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Side Dish



Butcher of Belmont

Armed with a Biro band saw that's nearly as tall as she is, chef Tanya Cauthen is about to become the city's newest butcher, and a very demanding one at that.

The Belmont Butchery is opening at 15 N. Belmont Ave. and will offer artisanal hand-cut meats, house-cured sausages and prepared foods in the European-style storefront.

The Swiss-trained chef refined her meat-cutting skills in the Queen Victoria Market in Australia and says this city is ready for her wares. "I'm picky," Cauthen says. "The quality has to be there and will be a good value. I have the knowledge of the meats and what they can do, and can help customers pick the right cut of meat for their recipes, or to get unique items. I want them to come to me and ask."

She'll also offer prepared roasts and marinated, oven-ready meats, beef and lamb stews, shanks and the sides that pull a meal together, such as mashed potatoes and vegetable casseroles. A gourmet section will feature salts, peppers, rubs, packaged edibles, and a small beer and wine list selected to complement specific meats.

Cauthen is known locally for her work at The Red Oak Café, Sharper Palate, Edible Garden, Patina Grill, Ellwood Thompson's and Virginia Gourmet, among others, and she is a food writer and teacher known for managing every detail with precision. She's also a scuba diver who holds dual citizenship here and in Britain.

"My interests are very eclectic," she says, "and I want people to enjoy life and food and friends and family as much as I do. I'm weird in that most women want to buy shoes, and I want to buy tools. A compound miter saw, a meat saw — they're very cool toys."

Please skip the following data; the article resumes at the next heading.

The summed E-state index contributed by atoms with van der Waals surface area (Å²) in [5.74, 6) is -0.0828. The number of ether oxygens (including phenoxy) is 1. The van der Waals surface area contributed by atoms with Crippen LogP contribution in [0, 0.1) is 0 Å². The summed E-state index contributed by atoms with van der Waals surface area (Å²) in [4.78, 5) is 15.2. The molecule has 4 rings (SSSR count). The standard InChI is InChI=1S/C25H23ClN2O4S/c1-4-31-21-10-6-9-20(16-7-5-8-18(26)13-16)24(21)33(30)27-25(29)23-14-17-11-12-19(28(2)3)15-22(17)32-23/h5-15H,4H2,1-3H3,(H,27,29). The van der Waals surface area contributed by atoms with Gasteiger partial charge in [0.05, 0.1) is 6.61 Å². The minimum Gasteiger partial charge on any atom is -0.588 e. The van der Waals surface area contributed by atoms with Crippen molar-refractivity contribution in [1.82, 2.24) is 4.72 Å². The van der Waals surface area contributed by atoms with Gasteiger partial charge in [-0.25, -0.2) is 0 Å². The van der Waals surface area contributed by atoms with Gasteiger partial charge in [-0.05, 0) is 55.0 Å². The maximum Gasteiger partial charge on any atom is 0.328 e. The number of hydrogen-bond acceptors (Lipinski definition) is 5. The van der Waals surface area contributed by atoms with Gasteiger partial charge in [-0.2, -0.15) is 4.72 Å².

Reasons to Dine

Amici in Carytown celebrates its 15th anniversary this week by returning menu prices to the 1991 versions. The restaurant's best-selling agnolotti — spinach and ricotta ravioli pillows in cream sauce — will go for $9.95 instead of the 2006 price of $15.95.

Owners Carlo Gaione and Antonia Capese say they want to thank customers for their loyalty and bring in new business.

"I won't deny that we considered selling the restaurant," Gaione responds to reports he might close, "but we changed our mind and want to keep it going. We just redid the kitchen last January, and we love our customers too much to close." The pair also operate La Grotta in Shockoe Slip, Twenty-Seven downtown and in the West End.

"A Toast for Our Children" is a benefit for IVNA Noah's Children pediatric hospice program, Oct. 21 from 7 to 11 p.m. Wine and food pairings from France, Italy and Spain will be featured, along with dancing, music and a live auction at the black tie-optional event at The Jefferson Hotel. Reservations are $125 per person. Call 254-6659 or visit

25th Festival of India is a free event at the Greater Richmond Convention Center, 403 N. Third St., Oct. 28-29. Visitors may purchase a diverse range of foods from across India, prepared on-site with authentic spices and herbs. Indian cooking ingredients will be sold, as well as jewelry, fabrics, books and other items.

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